UMass Worcester PRC Presentations

UMMS Affiliation

Department of Medicine, Division of Preventive and Behavioral Medicine; UMass Worcester Prevention Research Center

Publication Date

2016-04-02

Document Type

Poster

Disciplines

Behavioral Medicine | Behavior and Behavior Mechanisms | Cardiovascular Diseases | Community Health | Community Health and Preventive Medicine | Dietetics and Clinical Nutrition | Health Services Administration | Health Services Research | Preventive Medicine | Race and Ethnicity

Abstract

Background: Latinos bear high burden of nutrition related cardiovascular disease (CVD) risk factors. Dysfunctional eating behaviors (emotional eating, uncontrolled eating and cognitive restraint of eating) may influence metabolic CVD risk factors but little is known about this relationship in Latinos.

Objective: To examine associations between dysfunctional eating behaviors and metabolic risk factors for CVD in Latinos.

Methods: Latino individuals were recruited from a community health center. Participants completed standardized interviews (i.e., demographics, Three Factor Eating Questionnaire-TFEQ-R18V2, Perceived Stress Scale-10) and anthropometric measurements. Data on diagnosis of type 2 diabetes, hypertension and hyperlipidemia were abstracted from medical records. Statistical analysis included multivariable logistic and Poisson regression models.

Results: A total of 578 participants (51% female, 67% Dominican), ages 21-84, were included in this analysis. Controlling for age, sex, education and perceived stress high emotional eating (hEE) was associated with greater odds of obesity (OR=2.25 (1.47, 3.24)) and diabetes (OR=1.80 (1.07, 3.01)). High uncontrolled eating (hUE) was associated with obesity (OR=2.16 (1.34, 3.47)) and high cognitive restraint (hCR) was associated with greater odds of obesity (OR=2.55 (1.64, 3.98)), diabetes (OR=2.39 (1.40, 4.04) and hyperlipidemia (OR=1.92 (1.17, 3.14)). Lastly, hEE, hUE and hCR were significantly associated increased odds of having a greater number of the metabolic CVD risk factors (IRR=1.39 (1.20, 1.59), IRR=1.21 (1.04, 1.42), IRR=1.45 (1.24, 1.69); respectively).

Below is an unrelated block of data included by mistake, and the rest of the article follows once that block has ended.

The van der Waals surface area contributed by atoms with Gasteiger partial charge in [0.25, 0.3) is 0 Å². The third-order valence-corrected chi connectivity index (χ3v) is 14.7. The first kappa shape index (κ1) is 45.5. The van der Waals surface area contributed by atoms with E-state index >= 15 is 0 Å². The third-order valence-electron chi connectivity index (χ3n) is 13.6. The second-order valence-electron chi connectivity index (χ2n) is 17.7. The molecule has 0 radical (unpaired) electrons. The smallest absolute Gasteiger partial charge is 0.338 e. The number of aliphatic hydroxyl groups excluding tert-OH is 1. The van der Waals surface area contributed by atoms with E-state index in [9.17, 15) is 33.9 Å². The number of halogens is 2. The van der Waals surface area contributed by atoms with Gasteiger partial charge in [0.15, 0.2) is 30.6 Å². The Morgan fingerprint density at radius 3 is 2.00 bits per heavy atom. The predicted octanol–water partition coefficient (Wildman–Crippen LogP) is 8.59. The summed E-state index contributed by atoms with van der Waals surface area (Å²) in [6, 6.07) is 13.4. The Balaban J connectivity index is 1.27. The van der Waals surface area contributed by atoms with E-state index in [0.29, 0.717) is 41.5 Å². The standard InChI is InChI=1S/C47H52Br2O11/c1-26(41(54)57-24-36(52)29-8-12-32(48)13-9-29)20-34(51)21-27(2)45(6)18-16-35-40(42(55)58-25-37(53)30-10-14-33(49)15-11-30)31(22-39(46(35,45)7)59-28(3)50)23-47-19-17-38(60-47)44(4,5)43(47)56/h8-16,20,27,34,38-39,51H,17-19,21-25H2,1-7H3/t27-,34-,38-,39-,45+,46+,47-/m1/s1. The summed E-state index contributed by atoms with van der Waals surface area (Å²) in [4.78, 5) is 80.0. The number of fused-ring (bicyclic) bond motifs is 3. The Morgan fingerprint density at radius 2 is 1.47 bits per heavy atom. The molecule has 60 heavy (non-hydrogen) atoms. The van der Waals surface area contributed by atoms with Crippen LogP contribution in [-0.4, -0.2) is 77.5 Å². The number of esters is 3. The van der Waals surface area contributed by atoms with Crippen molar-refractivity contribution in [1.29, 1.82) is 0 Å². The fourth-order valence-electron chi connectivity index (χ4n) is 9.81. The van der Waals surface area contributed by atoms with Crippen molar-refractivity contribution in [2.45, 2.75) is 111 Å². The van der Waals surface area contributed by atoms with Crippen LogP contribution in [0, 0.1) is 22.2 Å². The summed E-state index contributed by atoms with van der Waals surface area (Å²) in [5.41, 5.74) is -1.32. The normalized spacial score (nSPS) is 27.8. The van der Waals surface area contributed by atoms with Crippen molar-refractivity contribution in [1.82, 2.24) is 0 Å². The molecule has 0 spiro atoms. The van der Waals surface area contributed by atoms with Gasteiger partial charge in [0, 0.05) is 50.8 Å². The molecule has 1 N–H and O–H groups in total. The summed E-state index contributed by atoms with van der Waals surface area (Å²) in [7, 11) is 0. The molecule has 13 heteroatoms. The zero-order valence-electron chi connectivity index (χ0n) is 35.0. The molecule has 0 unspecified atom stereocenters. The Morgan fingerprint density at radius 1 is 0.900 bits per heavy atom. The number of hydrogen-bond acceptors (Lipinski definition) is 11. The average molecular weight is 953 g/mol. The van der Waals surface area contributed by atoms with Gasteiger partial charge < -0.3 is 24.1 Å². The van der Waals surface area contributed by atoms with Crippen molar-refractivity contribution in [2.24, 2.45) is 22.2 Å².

Conclusion: Interventions that target eating behaviors may facilitate reduction of metabolic CVD risk factors and health disparities in CVD among Latinos.

Keywords

dysfunctional eating, metabolic risk factors, cardiovascular disease, Latinos

Rights and Permissions

Copyright the Authors

Source

Emerging Leader in Nutrition Poster Competition at the Experimental Biology 2016 Annual Conference, San Diego, CA, 2016

Journal/Book/Conference Title

Emerging Leader in Nutrition Poster Competition at the Experimental Biology 2016 Annual Conference, San Diego, CA, 2016

Share

COinS
 
 

To view the content in your browser, please download Adobe Reader or, alternately,
you may Download the file to your hard drive.

NOTE: The latest versions of Adobe Reader do not support viewing PDF files within Firefox on Mac OS and if you are using a modern (Intel) Mac, there is no official plugin for viewing PDF files within the browser window.